This week our question comes from a men’s group currently studying Charles Swindoll’s The Darkness and the Dawn. This book is an in-depth look at the cross-resurrection event, and the guys were commenting about Matthew 27.46 and Jesus’ cry from the cross, “My God, my God, why have you forsaken me?” The question posed was, “Why did God have to turn his back on Jesus in his darkest hour?”
The most common and traditional answer to this question has to do with the nature of God and the nature of sin. According to the scriptures, God is holy by his very nature (Psalm 99.9). With the exception of the occasional expletive, holy isn’t a word used much in today’s society. According to Webster’s Collegiate Dictionary, holy means “exalted or worthy of complete devotion as one perfect in goodness and righteousness.” It’s the perfect in goodness and righteousness that’s the key to understanding who God is in relation to sin. According to this tradition, because of God’s holiness, that is, because of God’s perfect goodness, God is unable to abide the presence of evil or sin. Indeed, included in the ancient understanding of the word holy is a sense of separation from evil. I’ve had it explained that it’s sort of the matter/anti-matter theory that if ever the two come together then the two may cease to exist completely (actually, it’s a more complicated theory than that, but this is the basic concept). In any case, this tradition teaches that God can be nowhere near evil because God is so holy.
So, when Jesus was crucified, according to this tradition, he took all the sins of the world upon himself. This being so, God had to turn from him, literally abandoning him to this “sinfulness.” Jesus, left without the support of his heavenly father, cried out in anguish, “My God, my God, why have you forsaken me?” And the answer apparently was, “Because you are so filled with sin and evil that I cannot fellowship, help, or even look upon you. You’re on your own.”
There is a second answer that also has to do with the nature of God, but then turns not on the nature of sin, but the nature of humanity. In this view, God is still holy, but holy doesn’t mean that God is unable to be in the presence of evil—God is “big enough” to be unaffected by any spiritual kryptonite. Indeed, in the book of Job we read of a conversation where God is apparently entertaining a house guest named Satan. God even opens the conversation with polite chit-chat: “The Lord said to Satan, ‘Where have you come from?’ Satan answered the Lord, ‘From going to and fro on the earth, and from walking up and down on it’” (Job 1.7). Now, my understanding is that Satan is generally considered to be the full antithesis of God—if God is all good, then Satan is all evil. So much for matter/anti-matter.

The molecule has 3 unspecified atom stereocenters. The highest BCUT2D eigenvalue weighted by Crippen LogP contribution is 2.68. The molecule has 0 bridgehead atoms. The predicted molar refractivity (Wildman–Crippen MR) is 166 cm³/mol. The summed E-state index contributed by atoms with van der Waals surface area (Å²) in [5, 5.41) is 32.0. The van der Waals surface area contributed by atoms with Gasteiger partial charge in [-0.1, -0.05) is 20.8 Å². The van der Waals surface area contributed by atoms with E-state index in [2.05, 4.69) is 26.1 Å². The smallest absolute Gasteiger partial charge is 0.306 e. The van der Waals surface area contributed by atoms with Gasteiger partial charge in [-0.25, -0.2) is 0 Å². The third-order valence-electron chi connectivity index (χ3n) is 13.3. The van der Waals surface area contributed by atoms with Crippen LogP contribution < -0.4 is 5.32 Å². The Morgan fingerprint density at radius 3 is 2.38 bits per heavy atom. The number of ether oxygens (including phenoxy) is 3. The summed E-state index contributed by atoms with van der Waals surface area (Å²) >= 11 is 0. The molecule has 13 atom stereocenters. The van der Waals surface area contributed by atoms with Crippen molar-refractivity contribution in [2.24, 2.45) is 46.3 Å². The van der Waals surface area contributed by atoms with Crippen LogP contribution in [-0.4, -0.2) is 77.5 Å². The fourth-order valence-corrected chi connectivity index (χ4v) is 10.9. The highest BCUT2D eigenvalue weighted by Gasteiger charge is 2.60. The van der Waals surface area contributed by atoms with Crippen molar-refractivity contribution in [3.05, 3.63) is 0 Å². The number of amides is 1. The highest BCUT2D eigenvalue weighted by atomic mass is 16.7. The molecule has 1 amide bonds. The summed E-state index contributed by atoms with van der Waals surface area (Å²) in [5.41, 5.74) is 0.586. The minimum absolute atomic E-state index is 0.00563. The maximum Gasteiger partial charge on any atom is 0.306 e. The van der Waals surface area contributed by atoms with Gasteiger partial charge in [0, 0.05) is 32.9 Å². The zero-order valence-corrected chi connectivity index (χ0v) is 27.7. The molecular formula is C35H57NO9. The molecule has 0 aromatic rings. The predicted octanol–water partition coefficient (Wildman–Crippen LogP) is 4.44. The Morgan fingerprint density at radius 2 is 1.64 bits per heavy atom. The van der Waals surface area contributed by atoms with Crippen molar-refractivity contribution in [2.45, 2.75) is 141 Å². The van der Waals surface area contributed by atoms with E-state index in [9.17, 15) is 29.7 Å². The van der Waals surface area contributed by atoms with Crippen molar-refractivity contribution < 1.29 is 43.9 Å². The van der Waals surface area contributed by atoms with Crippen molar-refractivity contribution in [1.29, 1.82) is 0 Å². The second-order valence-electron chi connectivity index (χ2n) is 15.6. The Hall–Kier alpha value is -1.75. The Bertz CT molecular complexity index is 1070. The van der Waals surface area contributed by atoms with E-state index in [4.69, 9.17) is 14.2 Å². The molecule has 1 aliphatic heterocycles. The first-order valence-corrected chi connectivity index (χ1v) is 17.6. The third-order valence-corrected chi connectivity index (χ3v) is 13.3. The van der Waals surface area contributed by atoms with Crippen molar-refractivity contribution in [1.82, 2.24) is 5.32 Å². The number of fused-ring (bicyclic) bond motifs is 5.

If this is the case then, if God is powerful enough to be unaffected by sin—even in its presence, why would God turn away from Jesus in his greatest moment of need?
I think the answer is best summed up by a bumper sticker I saw sometime ago: “If you feel far from God, who moved?” Jesus, the son of God, was abandoned by his closest friends, arrested and tried for treason, battered by the temple soldiers, beaten and crucified by the Roman soldiers, and ridiculed and taunted by the passersby. If anyone has ever faced a dark night of the soul, then Jesus faced that from the cross. Whether it was from the sin of the world, or from the crushing agony of emotions run amuck, Jesus must have felt just as you or I might have felt in similar circumstances—totally and utterly abandoned by God.
For God’s part, there was no turning away. Not then, not ever. God must have been experiencing every bit of the agony as he watched his own child slowly and painfully suffering and dying. How much more the hurt as Jesus cried out from his own inner darkness, reaching for a God who seemed so far away. But just because we can’t “feel” God’s presence, that doesn’t mean that God is not there. It just means that our own human nature, the part of us that wants to depend only upon ourselves, has captured our emotions. And that’s where faith comes in—an acknowledgement that God is still God, even when we don’t “feel” like God’s there. That’s a faith Jesus didn’t lose, contrary to any notion that his outcry might seem to indicate; for with his dying breath Jesus committed his life, his death, and his very soul into the hands of God—sight unseen, and heart unfelt.
And, for me, that’s what makes Jesus so real. The
fact that in his toughest times he too felt all alone,
but then I remember that even in his “aloneness,” he
had the presence of heart, mind, and soul to call
out to God whom he knew would never abandon him. Or
you. Or me.